Reputed to be as intelligent as their larger parrot counterparts, Lovebirds boast a 20-year lifespan. Lovebirds get their name from the affectionate interactions they often show one another, from resting their heads together and cuddling, touching, and feeding each other.

If you’re looking for a pet for life, properly fed Macaws can live to over 100 years. Native to the warmer climates of Mexico and South America, these brightly colored parrots have powerful beaks, long tails, and loud calls. Ranging in size from 11 inches up to nearly 40 inches, Macaws do best with dedicated owners with ample free time (and an environment suitable for loud noises!)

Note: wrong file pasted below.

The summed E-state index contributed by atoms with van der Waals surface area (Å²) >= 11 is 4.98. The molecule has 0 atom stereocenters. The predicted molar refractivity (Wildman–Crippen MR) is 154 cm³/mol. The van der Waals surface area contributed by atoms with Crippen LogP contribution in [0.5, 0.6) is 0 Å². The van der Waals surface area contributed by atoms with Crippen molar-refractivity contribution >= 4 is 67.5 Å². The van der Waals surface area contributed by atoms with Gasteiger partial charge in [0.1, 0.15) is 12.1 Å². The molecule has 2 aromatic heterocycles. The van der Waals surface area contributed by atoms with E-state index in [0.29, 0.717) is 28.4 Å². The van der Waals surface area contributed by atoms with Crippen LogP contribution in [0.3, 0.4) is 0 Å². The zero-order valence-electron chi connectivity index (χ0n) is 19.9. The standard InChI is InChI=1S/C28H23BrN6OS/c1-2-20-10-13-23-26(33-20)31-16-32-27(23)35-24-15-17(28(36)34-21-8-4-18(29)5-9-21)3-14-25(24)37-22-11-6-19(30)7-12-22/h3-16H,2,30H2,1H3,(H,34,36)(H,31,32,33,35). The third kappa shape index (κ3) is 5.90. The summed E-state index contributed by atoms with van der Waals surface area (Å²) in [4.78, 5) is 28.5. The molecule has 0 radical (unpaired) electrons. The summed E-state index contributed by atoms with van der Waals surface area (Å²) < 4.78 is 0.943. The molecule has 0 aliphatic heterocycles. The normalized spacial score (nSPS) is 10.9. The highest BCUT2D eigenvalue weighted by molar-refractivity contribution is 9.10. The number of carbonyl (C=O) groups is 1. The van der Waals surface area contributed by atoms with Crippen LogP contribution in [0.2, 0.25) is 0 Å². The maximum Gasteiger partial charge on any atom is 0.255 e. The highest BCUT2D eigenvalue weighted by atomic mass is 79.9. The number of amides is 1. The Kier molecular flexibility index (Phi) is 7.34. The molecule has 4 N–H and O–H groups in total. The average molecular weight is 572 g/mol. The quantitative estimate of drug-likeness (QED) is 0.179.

Despite their small size, birds require considerable care, socialization, and, of course, regular veterinary care. Our next post will detail some of the dietary and equipment needs of our feathered friends to ensure a smooth transition for your both. In the meantime, AllPetBirds.com has a quick quiz to help you choose the right bird for your lifestyle.